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ICS AUXCOMM vs. ARES and others

Jul 20th 2015, 12:04


Joined: Oct 8th 2010, 23:40
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Today is July 19, 2015, and I just walked away from an on-going training session for "AUXCOMM" by trainers who represented themselves as DHS Office of Emergency Communications (OEC)/ Interagency Career Transition Assistance Plan (ICTAP) trainers from the Atlanta, Georgia area. The three trainers were good at their job and had a very good amount of background in Emergency Management (EM) activities in their past histories. All were retired from pseudo military/contractor or public service.

AUXCOMM, or Auxiliary Communications in the new vernacular of ICS, has replaced everything that was performed by licensed Amateur Radio Operators formerly known as the "HAM guys" in most training and real world events that used the "HAMS" as extra communicators during numerous parades, celebrations, emergencies, and emergency training sessions where we were invited to participate.

Many of us have endured many, many hours on-line taking certification tests hosted by FEMA on their public sites. In the past these certifications, especially ICS-100, -200, -700, -800, have been the basis for our utility to various EOCs whose EM leads give opportunity for HAMS to help under emergency conditions within the EOC environment. There has also been, historically, an EC, Emergency Coordinator, from ARES generally, who acted on our behalf to liaise with the EM during "normal" EOC operations, to incur direction, policy and/or procedures, or other types of training that would ensure that HAMs could work in the EOC in various roles negotiated and deemed necessary to the effectiveness to the local EM being served.

As top level NRF, NIMS, and ICS systems evolve there are going to always be changes that don't "feel" right to long time HAMs. Generally, these changes are rolled in and with a little trading everyone moves forward with the changes and life goes onion the other hand there are changes that can make you wonder what just happened?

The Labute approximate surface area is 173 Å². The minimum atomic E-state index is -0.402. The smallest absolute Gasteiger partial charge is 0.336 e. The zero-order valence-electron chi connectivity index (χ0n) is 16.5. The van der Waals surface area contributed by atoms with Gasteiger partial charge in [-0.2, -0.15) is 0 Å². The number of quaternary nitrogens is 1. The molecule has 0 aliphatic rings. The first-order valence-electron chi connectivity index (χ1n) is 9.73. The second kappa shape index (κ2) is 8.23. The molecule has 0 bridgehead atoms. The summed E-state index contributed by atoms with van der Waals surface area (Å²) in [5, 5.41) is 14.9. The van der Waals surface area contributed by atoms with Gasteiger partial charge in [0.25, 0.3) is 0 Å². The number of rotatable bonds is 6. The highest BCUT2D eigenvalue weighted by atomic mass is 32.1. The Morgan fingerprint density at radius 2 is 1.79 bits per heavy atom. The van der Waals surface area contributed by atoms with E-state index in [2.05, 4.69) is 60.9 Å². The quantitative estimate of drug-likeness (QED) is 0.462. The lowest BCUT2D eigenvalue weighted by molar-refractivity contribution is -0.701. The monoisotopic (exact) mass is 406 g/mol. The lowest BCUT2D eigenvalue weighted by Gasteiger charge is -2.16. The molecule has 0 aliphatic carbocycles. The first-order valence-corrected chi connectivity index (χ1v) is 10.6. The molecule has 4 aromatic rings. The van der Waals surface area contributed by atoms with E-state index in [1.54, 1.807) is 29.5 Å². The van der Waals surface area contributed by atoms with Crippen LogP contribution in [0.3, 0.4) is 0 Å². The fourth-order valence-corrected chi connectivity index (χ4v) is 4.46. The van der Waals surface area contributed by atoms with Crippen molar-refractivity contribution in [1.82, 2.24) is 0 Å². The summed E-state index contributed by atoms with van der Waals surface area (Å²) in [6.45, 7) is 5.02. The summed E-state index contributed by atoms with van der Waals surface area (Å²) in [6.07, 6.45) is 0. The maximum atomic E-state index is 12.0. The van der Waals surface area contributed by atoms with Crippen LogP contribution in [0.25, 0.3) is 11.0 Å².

I had that experience today and I was honestly caught by surprise. I had asked around a bit once the Virginia Department of Emergency Management (VDEM) offered us this training opportunity free of charge. It seemed that it was going to be in our collective "best interest" to understand how AUXCOMM was going to be implemented. Sounded great to me given my desire to perform well in the ARES environment and be a good fit with the NRF, NIMS, and ICS systems.

Clearly ARRL was interested in training HAMs in EmCOMM (Emergency Communications) under its training for EC-001 and EC-016 coursework. Just to be able to take these courses takes a bit of ICS on-line training as pre-requisites. Other works associated with ICS is required by some local ECs in order to establish a certification to operate within local EOCs, etc. Things like this would lead you to believe that ARRL has established a process for training HAMs, from within the ARRL environment that is consistent with where folks like FEMA want us all to be to suit their needs. Since we endeavor to achieve success with our "served agencies" this wouldn't seem to be inconsistent with ARRL thought on the topic.
Now, after seeing the AUXCOMM training first hand I am wondering if all is well with HAM radio as an entity that perform any thing unique or special as it pertains to emergency operations.

We wear an ARRL vest that brings attention to us as "ARRL Emergency Radio Communications" persons. That used to mean that we were ARRL HAMs that had some idea as to what to do when an emergency caused communications outages that we, with our personal equipment, could overcome on the behalf of the public which we were, and are, a part of. This hasn't really changed much in principle, but in fact, on paper and undergoing current training, licensed HAMs as well as MARS operators, CERT operators, and any unaffiliated person who shows up to an Incident Command (IC) area as a volunteer to operate radios are being lumped into a single category of resources called Auxiliary Communications (AUXCOMM).

Now I don't think there is anything wrong with knowing beforehand that can we show up either as part of an radio oriented organization or as unaffiliated persons who have some radios with them. I do wonder why anyone who has a license to operate a radio would take the time to train themselves if there is no difference between those who have training and those who don't. There is not a need to know how to act as managers of HAM type people because clearly there are higher level "COML" that are now going to do those functions for all of us. Most HAMs, as well as other radio operators, will be gathered under the AUXCOMM designation (think organization chart here) under Logistics/Communications under the latest ICS organization.